The standard explanation for Anomalous Cosmic Rays requires strong energization at the heliospheric termination shock. However, the tightly wrapped magnetic spiral in the outer heliosphere produces a quasi-perpendicular shock where it is difficult to accelerate low energy particles. We show that motion of footpoints between regions of fast and slow solar wind at the Sun, create non-spiral configurations and large radial components of the magnetic field. These regions preferentially inject low energy particles into diffusive shock acceleration. Further, footpoints that move from slow to fast source regions, generate field lines with local polarity inversions that connect to the termination shock at multiple locations. As these regions convect out, they trap particles between what are effectively two converging shocks, producing additional first-order Fermi acceleration. Heliospheric "FALTS" - Favored Acceleration Locations at the Termination Shock - should play an important role in particle acceleration in the outer heliosphere.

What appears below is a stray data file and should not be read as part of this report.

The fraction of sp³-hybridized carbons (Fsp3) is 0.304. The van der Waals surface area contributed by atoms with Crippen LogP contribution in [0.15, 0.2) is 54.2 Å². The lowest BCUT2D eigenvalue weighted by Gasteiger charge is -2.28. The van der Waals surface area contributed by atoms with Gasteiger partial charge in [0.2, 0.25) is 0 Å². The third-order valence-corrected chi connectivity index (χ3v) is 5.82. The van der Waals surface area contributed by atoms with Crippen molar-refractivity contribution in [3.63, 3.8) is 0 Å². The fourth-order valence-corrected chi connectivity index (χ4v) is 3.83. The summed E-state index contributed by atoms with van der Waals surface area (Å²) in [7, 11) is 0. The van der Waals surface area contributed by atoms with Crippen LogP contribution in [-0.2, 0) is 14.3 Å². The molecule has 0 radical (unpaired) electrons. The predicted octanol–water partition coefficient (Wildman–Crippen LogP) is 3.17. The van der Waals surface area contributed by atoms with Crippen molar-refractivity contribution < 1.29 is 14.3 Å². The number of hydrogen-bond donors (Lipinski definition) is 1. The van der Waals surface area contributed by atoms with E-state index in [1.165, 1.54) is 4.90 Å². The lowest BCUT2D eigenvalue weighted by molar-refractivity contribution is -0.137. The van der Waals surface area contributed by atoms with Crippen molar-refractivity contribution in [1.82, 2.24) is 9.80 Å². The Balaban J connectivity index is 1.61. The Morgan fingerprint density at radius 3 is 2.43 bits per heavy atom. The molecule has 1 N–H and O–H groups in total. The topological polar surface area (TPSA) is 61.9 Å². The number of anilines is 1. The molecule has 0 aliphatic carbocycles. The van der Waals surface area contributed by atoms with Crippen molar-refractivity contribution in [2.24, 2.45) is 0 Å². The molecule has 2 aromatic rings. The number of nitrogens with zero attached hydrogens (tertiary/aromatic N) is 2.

All Science Journal Classification (ASJC) codes
- Earth and Planetary Sciences(all)